Editorial . August . 2015





To the Edge and Back

On the morning before the earthquake, I had left home at 8am,  brainstorming story ideas for the next issue of ECS NEPAL. I had walked past people returning from their morning strolls, while others still enjoyed their second rounds of tea. Public buses were yelling out their last calls before departing. Vegetable vendors wrapped up after a morning of brisk business. It was a busy Saturday morning in Patan. The cool breeze that morning had me believing that this was going to be a good day just like any Saturday of our lives.
At 11:30 am, stuck at a writer’s workshop in Yela Maya Kendra, I was day-daydreaming about what lunch would be.

At 11:55 am, the lights suddenly went out and someone yelled out expletives.

At 11:56 am, the building rattled and swayed violently, showering us with dust and silt.

At 11:58 am, I was underneath a table trying to fathom what had come to pass

At 11:59 am, my shaking hands were still fumbling to find my phone. Was everyone ok?

At 12:04 pm, we rushed to an open ground knowing that everything had changed in an instant.
When the 7.9 magnitude tremors shook the nation at 11:56 am, the first copies of ECS NEPAL’s May issue were being printed. Like the rest of the nation, that too came to a grinding halt, that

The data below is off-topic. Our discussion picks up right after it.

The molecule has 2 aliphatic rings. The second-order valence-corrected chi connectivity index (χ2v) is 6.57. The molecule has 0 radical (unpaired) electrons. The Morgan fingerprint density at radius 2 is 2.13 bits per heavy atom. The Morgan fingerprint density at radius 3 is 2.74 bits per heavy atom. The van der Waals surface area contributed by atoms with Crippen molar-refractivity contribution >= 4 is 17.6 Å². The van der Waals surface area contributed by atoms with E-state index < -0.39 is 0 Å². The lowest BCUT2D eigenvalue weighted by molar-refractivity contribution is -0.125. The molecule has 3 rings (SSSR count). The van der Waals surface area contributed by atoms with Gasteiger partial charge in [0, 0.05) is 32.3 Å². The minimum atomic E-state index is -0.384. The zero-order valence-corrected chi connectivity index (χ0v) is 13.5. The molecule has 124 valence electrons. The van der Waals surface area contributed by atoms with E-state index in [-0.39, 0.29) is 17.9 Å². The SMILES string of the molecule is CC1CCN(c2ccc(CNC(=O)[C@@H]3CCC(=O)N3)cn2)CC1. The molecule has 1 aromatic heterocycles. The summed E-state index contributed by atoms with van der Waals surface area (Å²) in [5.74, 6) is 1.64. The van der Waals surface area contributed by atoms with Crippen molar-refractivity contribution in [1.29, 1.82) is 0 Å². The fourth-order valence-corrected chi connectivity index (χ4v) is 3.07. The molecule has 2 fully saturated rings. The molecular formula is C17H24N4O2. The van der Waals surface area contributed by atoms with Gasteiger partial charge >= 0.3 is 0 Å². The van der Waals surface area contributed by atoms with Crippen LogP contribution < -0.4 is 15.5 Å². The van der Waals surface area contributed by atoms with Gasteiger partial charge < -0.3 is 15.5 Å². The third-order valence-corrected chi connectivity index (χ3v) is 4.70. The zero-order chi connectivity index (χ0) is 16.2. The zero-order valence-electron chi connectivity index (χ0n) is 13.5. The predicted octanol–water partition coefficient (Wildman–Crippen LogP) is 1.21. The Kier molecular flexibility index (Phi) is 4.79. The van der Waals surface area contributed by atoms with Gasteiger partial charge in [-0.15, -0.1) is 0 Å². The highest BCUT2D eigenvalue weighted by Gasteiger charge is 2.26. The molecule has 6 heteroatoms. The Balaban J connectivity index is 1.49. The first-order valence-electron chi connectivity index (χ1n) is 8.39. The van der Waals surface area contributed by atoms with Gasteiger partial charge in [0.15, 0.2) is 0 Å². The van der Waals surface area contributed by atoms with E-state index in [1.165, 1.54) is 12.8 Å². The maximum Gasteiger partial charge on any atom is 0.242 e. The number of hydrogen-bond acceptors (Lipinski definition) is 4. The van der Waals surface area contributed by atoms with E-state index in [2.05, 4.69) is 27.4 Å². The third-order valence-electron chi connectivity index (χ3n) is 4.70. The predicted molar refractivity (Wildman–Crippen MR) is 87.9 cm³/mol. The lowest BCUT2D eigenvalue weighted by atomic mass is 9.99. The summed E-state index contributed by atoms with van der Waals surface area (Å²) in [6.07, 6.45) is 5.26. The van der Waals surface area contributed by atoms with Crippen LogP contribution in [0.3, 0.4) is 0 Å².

fateful afternoon.

A few months later, when things began to return to relative normalcy, we knew we couldn’t start from where we had stopped. Things had changed irreversibly, and the very places that we had woven stories about had suffered major damages. The 12-yearly Machhindranath Jatra was on hold; its temple in Bungamati a heap of rubble. The Langtang Valley was gone. The heritages that this magazine so often serenades were in a bed of broken tundals and bricks.

It was a testing time for all Nepalis — it still is. Yet, it perhaps comes as little surprise that our nation continues to persevere. In the face of this unspeakable tragedy the resilient people are shaken, but still defiant.
In light of this, after much introspection, we are back, weaving stories that plant hope where there was once despair. Stories that we hope will reflect the unbent and unbowed cultural and social fabric, on which this nation of ours stands. It is our perpetual goal to document every part of history, so that it lends itself for retrospection for future milieu, and we hope that this issue will play its due role.

Nepal will rebuild itself, brick by brick. At this momentous fork in our history, it is now time to put our shoulders to the wheel!

Srizu Bajracharya